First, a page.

Down for the cause

by Suhail Doshi

Founder at Mixpanel

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2014: The year data becomes a company’s secret weapon

This year, we’re going to see data go from an opaque, untapped, and mystifying asset to a hyper competitive, I-can’t-believe-you-don’t-use-it weapon for businesses. I don’t mean big data; I mean data of any size: big, medium, and small. In fact, it’s not about the amount of data, it’s about the kind of data you have (and, of course, being smart enough to use it). This is all starting to happen because software is being built specifically to analyze lots of data – and it’s no longer cost-prohibitive to use this software, and the insights can fundamentally change the trajectory of your business.

Think of it this way: If you’re chasing after a $10-billion market and your competitor has a way to leverage the data generated by their customers – and you don’t – the odds aren’t in your favor. Chances are, you’re going to fall behind.

The taxi industry is being upended internationally, due to...

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How to learn about bitcoin

I finally took the time to learn a little bit about Bitcoin–this was long over due given all the hype. Here are the top links from around the Internet that I found valuable to aid me in my understanding and that really shaped my thoughts:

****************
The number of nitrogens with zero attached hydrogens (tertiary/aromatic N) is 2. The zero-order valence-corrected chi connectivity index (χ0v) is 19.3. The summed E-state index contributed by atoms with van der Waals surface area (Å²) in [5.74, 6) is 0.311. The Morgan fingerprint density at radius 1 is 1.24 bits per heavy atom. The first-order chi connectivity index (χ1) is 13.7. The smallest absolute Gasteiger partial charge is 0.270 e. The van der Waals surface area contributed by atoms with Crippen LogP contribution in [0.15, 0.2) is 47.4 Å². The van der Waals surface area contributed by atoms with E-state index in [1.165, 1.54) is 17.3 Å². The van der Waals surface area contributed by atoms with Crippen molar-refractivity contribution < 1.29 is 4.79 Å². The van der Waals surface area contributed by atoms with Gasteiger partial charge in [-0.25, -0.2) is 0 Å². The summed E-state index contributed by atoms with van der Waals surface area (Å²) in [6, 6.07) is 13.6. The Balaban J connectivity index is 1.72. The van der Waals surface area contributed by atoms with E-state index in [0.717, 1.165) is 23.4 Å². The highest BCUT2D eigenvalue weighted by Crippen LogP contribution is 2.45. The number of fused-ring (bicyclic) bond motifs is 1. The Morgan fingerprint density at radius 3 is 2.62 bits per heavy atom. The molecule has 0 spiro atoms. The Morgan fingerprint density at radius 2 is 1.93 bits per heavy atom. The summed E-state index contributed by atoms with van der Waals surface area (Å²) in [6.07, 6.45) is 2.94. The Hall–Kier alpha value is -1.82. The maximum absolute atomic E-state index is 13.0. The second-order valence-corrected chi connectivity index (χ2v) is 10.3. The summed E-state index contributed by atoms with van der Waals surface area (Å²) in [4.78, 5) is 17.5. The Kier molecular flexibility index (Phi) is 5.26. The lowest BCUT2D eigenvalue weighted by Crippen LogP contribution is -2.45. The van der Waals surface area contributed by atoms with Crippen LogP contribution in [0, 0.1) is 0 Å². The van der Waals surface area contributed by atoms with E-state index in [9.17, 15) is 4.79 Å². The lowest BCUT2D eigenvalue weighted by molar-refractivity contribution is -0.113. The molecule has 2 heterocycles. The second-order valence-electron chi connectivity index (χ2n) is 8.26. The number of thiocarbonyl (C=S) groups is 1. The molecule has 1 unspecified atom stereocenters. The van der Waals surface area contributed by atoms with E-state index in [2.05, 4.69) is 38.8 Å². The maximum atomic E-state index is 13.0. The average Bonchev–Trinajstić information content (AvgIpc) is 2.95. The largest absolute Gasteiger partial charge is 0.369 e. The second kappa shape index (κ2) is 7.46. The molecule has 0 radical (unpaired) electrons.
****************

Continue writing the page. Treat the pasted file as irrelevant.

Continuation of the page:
• http://www.michaelnielsen.org/ddi/how-the-bitcoin-protocol-actually-works/

    What you’ll learn: Michael does an excellent job helping you build your understanding of Bitcoin. His post starts off by describing a hypothetical yet basic crypto currency that has obvious flaws. As he progresses, he describes clever solutions that build off each other to solve each problem. Ultimately, all the solutions described make Bitcoin what it is today.

  • http://bitcoin.org/en/how-it-works

    What you’ll learn: This is how you’ll learn about the most basic terminology. I really liked this page because it was fairly succinct.